Vinegar Joe, it could be argued, were one of those bands whose sum of their parts was greater than their whole. After all, they are the band who gave us both Elkie Brooks and Robert Palmer, both of whom went on to enjoy greater success than with the band with which they initially made their name. It was a band whose flame shone brightly, as this re-issue of their entire back catalogue of three – yes, just three – albums proves.
It is somewhat unfortunate that Vinegar Joe have become something of a footnote in the history of the British r’n’b movement, simply because of the success later found by the band’s co-singers. Were they just victims of circumstance? Maybe. Record company alacrity, or laziness? Quite possibly: after all, Island Records was home to the likes of Free at the same time that VJ were trying to capitalize upon their live reputation by emulating their achievements in the studio… Whatever the circumstances, the band never quite managed to capture the apparently fiercesome intensity of their gigs in the rather more refined and staid constraints of the recording booth.
Nevertheless, these three albums – their self-titled debut, ‘Rock N’ Roll Gypsies’ and the premature farewell ‘Six Star General’ – all remastered with a level of stunning clarity, do hint at the influence which the band had on the ÜK r’n’b scene, from the gritty yet fragile vocals that led to Elkie Brooks being referred to as the “British Janis Joplin” to Pete Gage’s wondrously laconic slide guitar work, produced at a time when most guitarists were following in the footsteps of Hendrix and trying to cram in as many notes as possible but instead integrating the gentility of SoCal psych-pop into funk-infused heavy blues miens. The SoCal influence is extended further into the band’s sound at the points where Brooks and Palmer duet, such as on the debut album’s cheekily titled ‘Ride Me Easy Rider’ and the proggy, keyboard led lazy Sunday afternoon vibe of ‘See The World’.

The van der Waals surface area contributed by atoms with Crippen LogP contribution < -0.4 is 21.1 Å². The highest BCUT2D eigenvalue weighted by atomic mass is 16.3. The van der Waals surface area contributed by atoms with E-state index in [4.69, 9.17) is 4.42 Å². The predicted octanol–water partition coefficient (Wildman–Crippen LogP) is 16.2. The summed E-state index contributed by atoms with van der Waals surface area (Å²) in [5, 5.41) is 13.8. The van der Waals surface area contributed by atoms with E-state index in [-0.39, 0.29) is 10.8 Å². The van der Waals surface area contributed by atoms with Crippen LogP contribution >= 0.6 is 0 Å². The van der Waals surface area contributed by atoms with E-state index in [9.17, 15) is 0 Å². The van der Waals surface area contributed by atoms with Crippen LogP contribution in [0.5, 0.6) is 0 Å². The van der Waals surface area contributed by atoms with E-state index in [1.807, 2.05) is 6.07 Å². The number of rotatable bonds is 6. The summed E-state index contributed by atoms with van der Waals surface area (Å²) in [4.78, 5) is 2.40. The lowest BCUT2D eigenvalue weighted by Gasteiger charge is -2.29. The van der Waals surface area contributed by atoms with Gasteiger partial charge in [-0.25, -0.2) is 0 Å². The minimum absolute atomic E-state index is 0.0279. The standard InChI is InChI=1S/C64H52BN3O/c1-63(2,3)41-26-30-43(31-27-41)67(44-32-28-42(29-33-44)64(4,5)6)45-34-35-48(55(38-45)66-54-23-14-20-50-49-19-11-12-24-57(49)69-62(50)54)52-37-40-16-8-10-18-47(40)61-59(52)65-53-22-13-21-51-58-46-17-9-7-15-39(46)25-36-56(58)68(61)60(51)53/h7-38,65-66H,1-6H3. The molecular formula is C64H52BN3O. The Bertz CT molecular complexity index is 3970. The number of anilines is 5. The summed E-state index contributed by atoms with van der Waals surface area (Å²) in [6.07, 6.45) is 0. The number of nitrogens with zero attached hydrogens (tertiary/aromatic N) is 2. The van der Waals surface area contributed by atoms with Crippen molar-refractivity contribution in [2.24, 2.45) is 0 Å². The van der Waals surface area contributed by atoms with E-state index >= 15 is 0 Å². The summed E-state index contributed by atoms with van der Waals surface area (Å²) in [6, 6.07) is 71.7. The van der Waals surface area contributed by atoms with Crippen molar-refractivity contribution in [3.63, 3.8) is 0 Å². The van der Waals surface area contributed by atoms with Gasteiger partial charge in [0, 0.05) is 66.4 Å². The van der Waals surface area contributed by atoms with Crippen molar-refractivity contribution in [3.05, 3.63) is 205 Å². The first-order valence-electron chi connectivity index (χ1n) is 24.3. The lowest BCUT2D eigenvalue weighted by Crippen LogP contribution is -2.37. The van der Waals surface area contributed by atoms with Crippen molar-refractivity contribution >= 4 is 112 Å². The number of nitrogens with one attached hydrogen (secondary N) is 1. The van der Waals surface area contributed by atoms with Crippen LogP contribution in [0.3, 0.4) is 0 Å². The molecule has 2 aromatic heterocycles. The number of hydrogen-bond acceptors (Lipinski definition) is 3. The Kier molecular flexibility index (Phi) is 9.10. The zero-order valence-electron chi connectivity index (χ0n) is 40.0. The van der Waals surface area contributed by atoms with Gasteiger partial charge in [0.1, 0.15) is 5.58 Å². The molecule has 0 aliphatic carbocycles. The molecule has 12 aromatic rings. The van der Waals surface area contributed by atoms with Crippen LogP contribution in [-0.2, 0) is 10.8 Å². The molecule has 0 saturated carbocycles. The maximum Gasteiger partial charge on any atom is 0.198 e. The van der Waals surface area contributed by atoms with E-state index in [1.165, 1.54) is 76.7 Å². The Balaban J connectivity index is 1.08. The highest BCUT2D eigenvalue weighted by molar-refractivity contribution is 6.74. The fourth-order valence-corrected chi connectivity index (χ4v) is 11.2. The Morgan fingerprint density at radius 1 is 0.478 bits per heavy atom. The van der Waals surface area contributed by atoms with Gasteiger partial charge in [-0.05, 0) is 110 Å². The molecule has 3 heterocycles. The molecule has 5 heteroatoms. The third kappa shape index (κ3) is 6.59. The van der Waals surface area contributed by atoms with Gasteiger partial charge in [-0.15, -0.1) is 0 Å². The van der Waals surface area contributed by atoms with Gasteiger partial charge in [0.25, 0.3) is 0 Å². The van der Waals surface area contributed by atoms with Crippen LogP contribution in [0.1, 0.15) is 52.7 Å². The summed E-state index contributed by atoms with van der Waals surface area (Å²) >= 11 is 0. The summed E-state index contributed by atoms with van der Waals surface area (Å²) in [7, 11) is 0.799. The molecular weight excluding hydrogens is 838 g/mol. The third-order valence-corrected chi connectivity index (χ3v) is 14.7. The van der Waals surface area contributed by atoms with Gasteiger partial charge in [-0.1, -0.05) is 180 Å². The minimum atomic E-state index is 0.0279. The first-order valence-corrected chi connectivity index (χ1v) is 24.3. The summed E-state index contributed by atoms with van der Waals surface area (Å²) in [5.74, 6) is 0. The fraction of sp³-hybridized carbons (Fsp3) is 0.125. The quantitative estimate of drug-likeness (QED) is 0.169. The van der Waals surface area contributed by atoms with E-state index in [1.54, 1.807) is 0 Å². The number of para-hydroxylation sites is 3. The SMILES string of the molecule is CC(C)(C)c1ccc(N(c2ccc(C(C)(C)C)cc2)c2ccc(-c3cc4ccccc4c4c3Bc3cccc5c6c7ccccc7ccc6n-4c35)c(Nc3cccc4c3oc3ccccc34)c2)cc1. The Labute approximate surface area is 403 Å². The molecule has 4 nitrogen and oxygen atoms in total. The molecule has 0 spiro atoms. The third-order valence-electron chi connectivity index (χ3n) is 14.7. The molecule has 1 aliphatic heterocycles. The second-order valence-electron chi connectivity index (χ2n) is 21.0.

Ironically, by the time the band reached their third album, they were starting to enjoy a small taste of the commercial success which had eluded them over the previous three years, with the single ‘Black Smoke Rising From The Calumet’ in particular establishing Brooks as one of the most powerfil and evocative voices of her generation; but, external forces and internal differences led to the members going their separate ways… and the rest of that story is told elsewhere in the history of rock ‘n’ roll – which, like life itself, is littered with examples of “coulda shoulda woulda”, as we say in this part of the Überverse. Vinegar Joe were one of those examples: they could have been bigger, and they really should have been, but they would have needed better backing, particularly from their record company.
As it is, all we have is this fine archive to remind us of the merits of one of the unsung lesser characters, oft undeservedly overlooked in the generic lore. Finally their story has been completely retold, and we’re all the richer for the experience of revisiting ignored gems such as ‘Avinu Maikenu’, ‘Live A Little, Get Somewhere’, ‘Buddy Can You Spare Me A Line’, ‘Rock N’ Roll Gypsies’, ‘Proud To Be (A Honky Woman)’ and ‘Stay True To Yourself’.